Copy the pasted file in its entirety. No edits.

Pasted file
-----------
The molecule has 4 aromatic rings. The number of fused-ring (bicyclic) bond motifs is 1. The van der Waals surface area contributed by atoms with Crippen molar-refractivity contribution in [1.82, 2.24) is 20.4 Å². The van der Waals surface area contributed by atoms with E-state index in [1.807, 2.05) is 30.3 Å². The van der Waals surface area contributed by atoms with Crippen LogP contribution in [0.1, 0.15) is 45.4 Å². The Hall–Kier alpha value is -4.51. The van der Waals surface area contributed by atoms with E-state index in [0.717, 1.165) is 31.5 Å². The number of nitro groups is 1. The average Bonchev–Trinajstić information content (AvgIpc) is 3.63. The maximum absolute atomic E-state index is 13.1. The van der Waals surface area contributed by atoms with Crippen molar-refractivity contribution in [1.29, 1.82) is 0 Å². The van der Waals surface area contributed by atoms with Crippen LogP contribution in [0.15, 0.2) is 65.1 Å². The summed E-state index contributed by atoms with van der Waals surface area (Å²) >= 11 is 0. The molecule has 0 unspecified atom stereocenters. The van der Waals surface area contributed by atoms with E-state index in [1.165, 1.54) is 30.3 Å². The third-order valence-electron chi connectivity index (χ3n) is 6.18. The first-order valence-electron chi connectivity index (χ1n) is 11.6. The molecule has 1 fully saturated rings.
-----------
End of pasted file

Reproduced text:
The molecule has 4 aromatic rings. The number of fused-ring (bicyclic) bond motifs is 1. The van der Waals surface area contributed by atoms with Crippen molar-refractivity contribution in [1.82, 2.24) is 20.4 Å². The van der Waals surface area contributed by atoms with E-state index in [1.807, 2.05) is 30.3 Å². The van der Waals surface area contributed by atoms with Crippen LogP contribution in [0.1, 0.15) is 45.4 Å². The Hall–Kier alpha value is -4.51. The van der Waals surface area contributed by atoms with E-state index in [0.717, 1.165) is 31.5 Å². The number of nitro groups is 1. The average Bonchev–Trinajstić information content (AvgIpc) is 3.63. The maximum absolute atomic E-state index is 13.1. The van der Waals surface area contributed by atoms with Crippen molar-refractivity contribution in [1.29, 1.82) is 0 Å². The van der Waals surface area contributed by atoms with Crippen LogP contribution in [0.15, 0.2) is 65.1 Å². The summed E-state index contributed by atoms with van der Waals surface area (Å²) >= 11 is 0. The molecule has 0 unspecified atom stereocenters. The van der Waals surface area contributed by atoms with E-state index in [1.165, 1.54) is 30.3 Å². The third-order valence-electron chi connectivity index (χ3n) is 6.18. The first-order valence-electron chi connectivity index (χ1n) is 11.6. The molecule has 1 fully saturated rings.